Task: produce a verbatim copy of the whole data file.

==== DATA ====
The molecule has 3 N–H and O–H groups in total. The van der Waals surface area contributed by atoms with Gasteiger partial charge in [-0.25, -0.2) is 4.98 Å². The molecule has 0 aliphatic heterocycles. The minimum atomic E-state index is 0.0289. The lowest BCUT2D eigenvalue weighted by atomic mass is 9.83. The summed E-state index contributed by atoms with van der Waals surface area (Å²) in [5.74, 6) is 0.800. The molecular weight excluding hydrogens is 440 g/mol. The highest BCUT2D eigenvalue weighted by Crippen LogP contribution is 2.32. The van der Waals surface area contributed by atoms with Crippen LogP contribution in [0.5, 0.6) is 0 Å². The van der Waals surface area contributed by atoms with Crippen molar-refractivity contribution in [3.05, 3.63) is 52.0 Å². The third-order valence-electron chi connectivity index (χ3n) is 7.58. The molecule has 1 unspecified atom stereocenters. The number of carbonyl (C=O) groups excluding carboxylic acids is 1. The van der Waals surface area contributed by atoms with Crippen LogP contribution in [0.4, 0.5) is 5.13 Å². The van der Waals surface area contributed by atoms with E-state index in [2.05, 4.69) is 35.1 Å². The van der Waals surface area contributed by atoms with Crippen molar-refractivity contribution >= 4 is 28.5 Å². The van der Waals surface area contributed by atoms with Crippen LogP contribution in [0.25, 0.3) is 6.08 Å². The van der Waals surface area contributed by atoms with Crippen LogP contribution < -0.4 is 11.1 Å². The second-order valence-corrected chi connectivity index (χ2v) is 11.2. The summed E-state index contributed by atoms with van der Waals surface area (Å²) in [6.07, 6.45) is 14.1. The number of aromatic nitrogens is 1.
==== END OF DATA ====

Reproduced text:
The molecule has 3 N–H and O–H groups in total. The van der Waals surface area contributed by atoms with Gasteiger partial charge in [-0.25, -0.2) is 4.98 Å². The molecule has 0 aliphatic heterocycles. The minimum atomic E-state index is 0.0289. The lowest BCUT2D eigenvalue weighted by atomic mass is 9.83. The summed E-state index contributed by atoms with van der Waals surface area (Å²) in [5.74, 6) is 0.800. The molecular weight excluding hydrogens is 440 g/mol. The highest BCUT2D eigenvalue weighted by Crippen LogP contribution is 2.32. The van der Waals surface area contributed by atoms with Crippen LogP contribution in [0.5, 0.6) is 0 Å². The van der Waals surface area contributed by atoms with Crippen molar-refractivity contribution in [3.05, 3.63) is 52.0 Å². The third-order valence-electron chi connectivity index (χ3n) is 7.58. The molecule has 1 unspecified atom stereocenters. The number of carbonyl (C=O) groups excluding carboxylic acids is 1. The van der Waals surface area contributed by atoms with Crippen LogP contribution in [0.4, 0.5) is 5.13 Å². The van der Waals surface area contributed by atoms with E-state index in [2.05, 4.69) is 35.1 Å². The van der Waals surface area contributed by atoms with Crippen molar-refractivity contribution >= 4 is 28.5 Å². The van der Waals surface area contributed by atoms with Crippen LogP contribution in [0.25, 0.3) is 6.08 Å². The van der Waals surface area contributed by atoms with Crippen LogP contribution < -0.4 is 11.1 Å². The second-order valence-corrected chi connectivity index (χ2v) is 11.2. The summed E-state index contributed by atoms with van der Waals surface area (Å²) in [6.07, 6.45) is 14.1. The number of aromatic nitrogens is 1.